retention of S1 (EO=7) in the presence of oil was estimated as 2.2 mg/g rock (see Figure
5), approximately 19% lower than in the absence of oil (Figure 1).
Table 3. Core properties, retention and wettability indices for core plugs with Sorw at 55oC
Dry Fluid Wettability
Swi Sorw Sorc Retention
weight type index
Core
sample #
[g] [%] [%] [%] [mg/g rock] WI

1 121.8 10.6 - - Heptane - 1


5 121.3 13.5 24.8 24.5 SW - 0.5
6 125.3 15.2 17.5 19.6 S1(EO=7) 2.2 0.8
7 126.3 15.2 30.6 9.8 S2(EO=12) 3.2 0.6
The reduction in retention in presence of oil may be due to the fact that residual oil could
block some of the relevant adsorption sites for the surfactant. Similar behavior has been
found by Austad et al. (1991) during similar studies with an ethoxylated sulphonate with 7
ethoxy groups.
1.2 1.2
S 2 ( E O =12 ) Li
1.0 1.0
0.8 0.8
C/Co
C/Co

0.6 0.6
0.4 0.4

0.2 0.2
S1 (EO=7) Li
0.0 0.0
0.0 1.0 2.0 3.0 4.0 0.0 0.5 1.0 1.5 2.0 2.5 3.0 3.5 4.0
PV Produced
PV Produced

Figs. 5 and 6―Normalized effluent retention profiles for S1 (EO = 7) and S2 (EO=12) at Sorw
1.2 1.2
1 SO4= Li SO4= Li
1
0.8 0.8
A/Ao

A/Ao

0.6 0.6
0.4 0.4
0.2 0.2
0 0
0.0 1.0 2.0 3.0 0.0 1.0 2.0 3.0
PV produced
PV Produced

Figs. 7 and 8― Normalized effluent wettability profiles for S1 (left) and S2 (right) at Sorw
The retention of S2 (EO=12) in the presence of residual oil was estimated as 3.2 mg/g rock
(Figure. 6), 100% higher than in the absence of oil (Figure. 2). The increased loss of S2
(EO=12) may be attributed to both the surfactant and oil molecules having a high affinity
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for the solid-liquid interface, and are both co-adsorbed. Celik et al. (1988) observed a
similar relation when they investigated the adsorption of anionic surfactants with different
ethoxylation degree onto limestone at 90°C.
The water-wetting indices (WI) in core samples with residual oil saturations were calculated as a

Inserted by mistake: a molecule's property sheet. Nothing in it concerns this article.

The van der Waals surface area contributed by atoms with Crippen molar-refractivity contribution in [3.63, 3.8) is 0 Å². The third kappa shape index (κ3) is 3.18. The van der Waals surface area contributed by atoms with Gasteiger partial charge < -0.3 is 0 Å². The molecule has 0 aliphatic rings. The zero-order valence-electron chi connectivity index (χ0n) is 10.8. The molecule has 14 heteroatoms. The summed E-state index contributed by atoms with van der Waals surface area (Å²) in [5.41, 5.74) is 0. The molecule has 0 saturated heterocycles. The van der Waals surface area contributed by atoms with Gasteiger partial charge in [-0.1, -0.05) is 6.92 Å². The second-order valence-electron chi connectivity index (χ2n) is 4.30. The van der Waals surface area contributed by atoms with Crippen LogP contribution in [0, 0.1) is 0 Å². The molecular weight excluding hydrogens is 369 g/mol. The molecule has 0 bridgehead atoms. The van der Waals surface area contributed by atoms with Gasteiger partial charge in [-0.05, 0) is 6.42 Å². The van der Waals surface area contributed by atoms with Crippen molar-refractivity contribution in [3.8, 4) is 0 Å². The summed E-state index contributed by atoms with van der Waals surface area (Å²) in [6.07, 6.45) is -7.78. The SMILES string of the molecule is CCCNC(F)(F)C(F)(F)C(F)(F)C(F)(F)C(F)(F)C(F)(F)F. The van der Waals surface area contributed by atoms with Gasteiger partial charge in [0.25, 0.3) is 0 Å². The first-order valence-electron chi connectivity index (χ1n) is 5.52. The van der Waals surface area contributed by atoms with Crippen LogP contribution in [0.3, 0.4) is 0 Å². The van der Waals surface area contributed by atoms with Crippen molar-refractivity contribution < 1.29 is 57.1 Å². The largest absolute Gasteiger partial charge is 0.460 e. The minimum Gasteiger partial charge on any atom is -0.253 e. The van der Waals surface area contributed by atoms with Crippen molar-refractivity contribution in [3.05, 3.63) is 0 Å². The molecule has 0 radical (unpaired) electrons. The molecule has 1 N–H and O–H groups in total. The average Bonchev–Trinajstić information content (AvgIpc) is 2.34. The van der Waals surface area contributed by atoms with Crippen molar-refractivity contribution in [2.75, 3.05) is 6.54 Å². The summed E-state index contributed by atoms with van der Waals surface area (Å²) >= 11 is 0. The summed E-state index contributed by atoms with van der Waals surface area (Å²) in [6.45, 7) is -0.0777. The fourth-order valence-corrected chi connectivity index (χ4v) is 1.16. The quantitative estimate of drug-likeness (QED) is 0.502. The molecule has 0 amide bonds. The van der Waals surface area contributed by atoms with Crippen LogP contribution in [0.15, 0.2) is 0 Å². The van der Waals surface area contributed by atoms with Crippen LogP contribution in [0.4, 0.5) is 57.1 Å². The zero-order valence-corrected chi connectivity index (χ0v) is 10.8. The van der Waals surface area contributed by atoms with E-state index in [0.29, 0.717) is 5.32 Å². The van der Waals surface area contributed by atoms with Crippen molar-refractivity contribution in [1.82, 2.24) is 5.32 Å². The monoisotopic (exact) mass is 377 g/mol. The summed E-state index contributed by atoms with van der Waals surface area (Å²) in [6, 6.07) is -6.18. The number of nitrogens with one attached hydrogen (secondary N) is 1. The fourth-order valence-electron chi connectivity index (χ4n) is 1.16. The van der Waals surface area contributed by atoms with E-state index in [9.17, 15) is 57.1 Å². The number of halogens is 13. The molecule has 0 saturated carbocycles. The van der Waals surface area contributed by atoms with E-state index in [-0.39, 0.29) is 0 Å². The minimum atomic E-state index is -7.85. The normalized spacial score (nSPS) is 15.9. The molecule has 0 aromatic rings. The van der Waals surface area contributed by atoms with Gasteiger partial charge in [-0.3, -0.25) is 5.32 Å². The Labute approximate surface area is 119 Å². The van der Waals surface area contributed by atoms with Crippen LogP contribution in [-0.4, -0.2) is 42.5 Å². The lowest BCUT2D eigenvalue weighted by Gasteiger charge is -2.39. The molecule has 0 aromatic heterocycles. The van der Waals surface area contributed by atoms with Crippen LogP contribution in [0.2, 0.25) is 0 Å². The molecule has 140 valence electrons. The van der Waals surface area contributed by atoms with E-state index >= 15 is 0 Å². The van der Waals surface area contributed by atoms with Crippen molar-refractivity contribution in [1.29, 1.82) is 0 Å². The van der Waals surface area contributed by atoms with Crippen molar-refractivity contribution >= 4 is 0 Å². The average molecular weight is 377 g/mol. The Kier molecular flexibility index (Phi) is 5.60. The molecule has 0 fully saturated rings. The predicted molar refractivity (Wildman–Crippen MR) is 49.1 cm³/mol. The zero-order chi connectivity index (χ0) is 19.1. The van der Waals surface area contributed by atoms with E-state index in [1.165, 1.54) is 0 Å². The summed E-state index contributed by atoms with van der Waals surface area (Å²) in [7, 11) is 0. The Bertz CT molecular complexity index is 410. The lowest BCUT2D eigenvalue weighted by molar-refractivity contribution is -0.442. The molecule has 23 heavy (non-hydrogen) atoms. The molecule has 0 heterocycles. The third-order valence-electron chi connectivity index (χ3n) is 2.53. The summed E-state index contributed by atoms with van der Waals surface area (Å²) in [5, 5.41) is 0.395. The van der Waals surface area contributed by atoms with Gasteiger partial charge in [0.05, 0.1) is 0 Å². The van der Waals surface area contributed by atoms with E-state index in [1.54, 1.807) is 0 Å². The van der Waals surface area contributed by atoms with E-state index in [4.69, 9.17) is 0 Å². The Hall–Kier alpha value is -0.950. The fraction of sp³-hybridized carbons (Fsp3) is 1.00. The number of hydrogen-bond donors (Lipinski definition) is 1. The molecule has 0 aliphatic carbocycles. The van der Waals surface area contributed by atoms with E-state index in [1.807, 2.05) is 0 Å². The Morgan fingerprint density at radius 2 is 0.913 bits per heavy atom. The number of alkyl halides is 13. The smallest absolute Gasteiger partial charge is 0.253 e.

ratio between Awett of the tested core sample and Aheptane for the reference core at initial water
saturation and flooded with heptane (as the non-wetting fluid) (Table 3). WI were classified
as follows; between 0.0 for a completely oil-wet core, 0.5 for a neutral wettability to 1.0 for a completely
water-wet core (Strand et al 2006). Comparing the wettability indices to core #5 (not exposed to any
aqueous foaming agent solution) at Sorw before foaming agent injection, the wettability indices were observed
to shift from 0.5 (neutral wettability) to 0.8 (more water-wet) and 0.6 (less water-wet) with increase in
ethoxylation degree of the CO2-foaming agent. (Figures 7 and 8). Strand et al (2006) using the
same wettability test observed wettability alterations of neutral to strongly oil-wet
depending on the crude oil’s acid number on Liege cores at 90oC.
CONCLUSIONS
Based on the experimental results the following conclusions can be drawn:
• Increasing the number of ethoxylation degree decreased the retention on core samples
saturated with 100% FW at 55oC.
• The retentions were estimated as 2.7 mg/g rock for S1 (EO=7) and 1.6 mg/g rock for S2
(EO=12) respectively on core samples saturated with 100% formation water.
• Sulphate wettability indices were observed to increase with increasing ethoxylation degree
of the foaming agents on core samples saturated with 100% FW, i.e. more water-wet.
• The presence of residual oil increased and decreased retention. The retention of S1 (EO=7)
decreased to 2.2 mg/g rock, whilst that of S2 (EO=12) increased to 3.2 mg/g rock.
• The presence of residual oil saturations shifted the wettability indices from more water-wet
to less water-wet with increasing ethoxylation degree.
ACKNOWLEDGMENTS
The authors acknowledge the Norwegian Research Council, Dong Energy, Shell, ConocoPhillips
and the Ekofisk Coventurers, including TOTAL, ENI, Hydro, Statoil and Petoro, for financing the
work from the research centre COREC.